In a small saucepan, heat the oil over medium-low heat. Add the garlic and cook, stirring, for 2 minutes. Spoon the oil mixture evenly over the cabbage quarters. Add the broth to the dish and season the cabbage with salt and pepper. Cover the dish tightly with a lid or foil. Bake for about 20 minutes, or until the cabbage is tender through the center when pierced with the tip of a sharp knife. Serve hot, with the cooking liquid spooned over each portion. Enjoy!!

Per serving:
101 Calories
5g Protein
6g Fat
1g Saturated Fat
0mg Cholesterol
10g Carbohydrates
5g Dietary Fiber
128mg Sodium
Thanks for reading, and eat well!!

Saturday, July 4, 2009

Still raining? That's okay becasue we're jamming!

Okay, it is STILL raining!! This is week five of nothing but rain. Thank goodness for the 2 hours of sunshine that we got for our 4th of July BBQ. Hopefully this rain is not wreaking havoc on your garden! Blight can become a big problem when it is so wet.
This is a picture of this years blight that I found in the MOFGA news letter.

It seems that this year in particular there is a very nasty case of blight going around. If you see any signs of slimy, moldy, black spots on any leaves, stems or fruit, immediately pull up the plant without touching any plants around it, put it in a trash bag, throw it in the garbage (NOT the compost) and wash your hands! There is little you can do to prevent blight in this kind of weather, but it is a good rule of thumb to try to stay out of the garden when it is wet... if at all possible!
On the agenda today was to put up some Strawberry Jam! One of the benefits of farming is that there is always something to eat. To ensure that we eat during the winter, we do a lot of canning, drying and freezing of fruits and vegetables. I thought I would give a canning primer using strawberry jam since it is so darn easy!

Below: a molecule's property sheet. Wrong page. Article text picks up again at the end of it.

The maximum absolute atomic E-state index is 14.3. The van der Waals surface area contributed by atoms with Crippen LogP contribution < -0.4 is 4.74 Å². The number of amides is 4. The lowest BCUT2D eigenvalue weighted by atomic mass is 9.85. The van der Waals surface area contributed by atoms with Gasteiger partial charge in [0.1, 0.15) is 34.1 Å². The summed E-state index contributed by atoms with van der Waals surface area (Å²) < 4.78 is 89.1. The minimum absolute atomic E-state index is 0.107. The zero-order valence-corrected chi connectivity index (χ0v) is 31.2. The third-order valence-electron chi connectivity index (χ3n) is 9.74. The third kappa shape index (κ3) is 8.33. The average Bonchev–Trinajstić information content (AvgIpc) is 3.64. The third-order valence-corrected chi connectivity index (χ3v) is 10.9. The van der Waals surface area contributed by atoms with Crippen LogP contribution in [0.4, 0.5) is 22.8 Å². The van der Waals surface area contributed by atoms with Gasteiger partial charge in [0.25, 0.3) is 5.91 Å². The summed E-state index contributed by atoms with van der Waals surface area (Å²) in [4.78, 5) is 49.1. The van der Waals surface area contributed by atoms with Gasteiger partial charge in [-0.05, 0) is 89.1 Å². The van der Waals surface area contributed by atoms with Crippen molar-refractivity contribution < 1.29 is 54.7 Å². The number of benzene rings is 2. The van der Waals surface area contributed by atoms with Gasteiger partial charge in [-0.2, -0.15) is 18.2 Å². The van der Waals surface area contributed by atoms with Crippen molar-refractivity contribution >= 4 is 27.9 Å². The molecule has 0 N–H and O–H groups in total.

Here is a picture of some of the items you should have ready before you begin.

Look for an aluminum canner at any farm store, or even Renys (if you're in Maine). I bought one that would just fit pint jars because it was cheaper... I wish I had the bigger one now! Wide mouth quart jars would be perfect for pickled beets and canned whole tomatoes.

From left to right, the items are, plenty of clean towels, more clean jars then you think you will need, new jar lids, a canner with a basket, jar tongs and a magnetic wand. The thing that I am missing in this picture is a jar funnel. You can get the tongs, wand and funnel in a package together just about anywhere you can get jars. Also you will need the screw bands for the jar lids.

Tips for successful jamming!

Read through the instructions carefully. I use the recipe that I find in the box of pectin, but you can use whatever recipe you want. Just make sure that you follow a recipe. My favorite canning book is Ball Complete Book of Home Preserving by Judi Kingry and Lauren Devine. You can find it on Amazon.com for about $15. It has all kinds of unique hot water bath canning recipes.